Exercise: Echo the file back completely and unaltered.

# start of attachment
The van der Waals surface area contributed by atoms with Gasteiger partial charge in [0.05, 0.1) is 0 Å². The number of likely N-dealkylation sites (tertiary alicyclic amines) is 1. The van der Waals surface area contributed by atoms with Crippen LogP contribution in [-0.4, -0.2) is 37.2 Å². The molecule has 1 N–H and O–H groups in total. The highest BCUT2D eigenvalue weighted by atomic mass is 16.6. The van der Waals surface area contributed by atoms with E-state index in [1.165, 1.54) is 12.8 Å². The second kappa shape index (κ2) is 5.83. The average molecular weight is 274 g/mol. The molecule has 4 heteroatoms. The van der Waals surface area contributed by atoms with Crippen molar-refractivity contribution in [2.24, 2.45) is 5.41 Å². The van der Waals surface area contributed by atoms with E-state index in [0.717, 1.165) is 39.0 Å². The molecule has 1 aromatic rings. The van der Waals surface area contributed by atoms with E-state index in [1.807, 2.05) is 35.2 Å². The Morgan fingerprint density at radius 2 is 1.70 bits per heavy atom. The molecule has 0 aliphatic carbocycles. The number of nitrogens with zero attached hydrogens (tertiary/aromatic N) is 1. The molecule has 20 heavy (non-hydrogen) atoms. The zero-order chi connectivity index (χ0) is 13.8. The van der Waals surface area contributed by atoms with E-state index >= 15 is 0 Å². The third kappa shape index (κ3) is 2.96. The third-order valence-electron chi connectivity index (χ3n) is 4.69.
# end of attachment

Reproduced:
The van der Waals surface area contributed by atoms with Gasteiger partial charge in [0.05, 0.1) is 0 Å². The number of likely N-dealkylation sites (tertiary alicyclic amines) is 1. The van der Waals surface area contributed by atoms with Crippen LogP contribution in [-0.4, -0.2) is 37.2 Å². The molecule has 1 N–H and O–H groups in total. The highest BCUT2D eigenvalue weighted by atomic mass is 16.6. The van der Waals surface area contributed by atoms with E-state index in [1.165, 1.54) is 12.8 Å². The second kappa shape index (κ2) is 5.83. The average molecular weight is 274 g/mol. The molecule has 4 heteroatoms. The van der Waals surface area contributed by atoms with Crippen molar-refractivity contribution in [2.24, 2.45) is 5.41 Å². The van der Waals surface area contributed by atoms with E-state index in [0.717, 1.165) is 39.0 Å². The molecule has 1 aromatic rings. The van der Waals surface area contributed by atoms with E-state index in [1.807, 2.05) is 35.2 Å². The Morgan fingerprint density at radius 2 is 1.70 bits per heavy atom. The molecule has 0 aliphatic carbocycles. The number of nitrogens with zero attached hydrogens (tertiary/aromatic N) is 1. The molecule has 20 heavy (non-hydrogen) atoms. The zero-order chi connectivity index (χ0) is 13.8. The van der Waals surface area contributed by atoms with E-state index >= 15 is 0 Å². The third kappa shape index (κ3) is 2.96. The third-order valence-electron chi connectivity index (χ3n) is 4.69.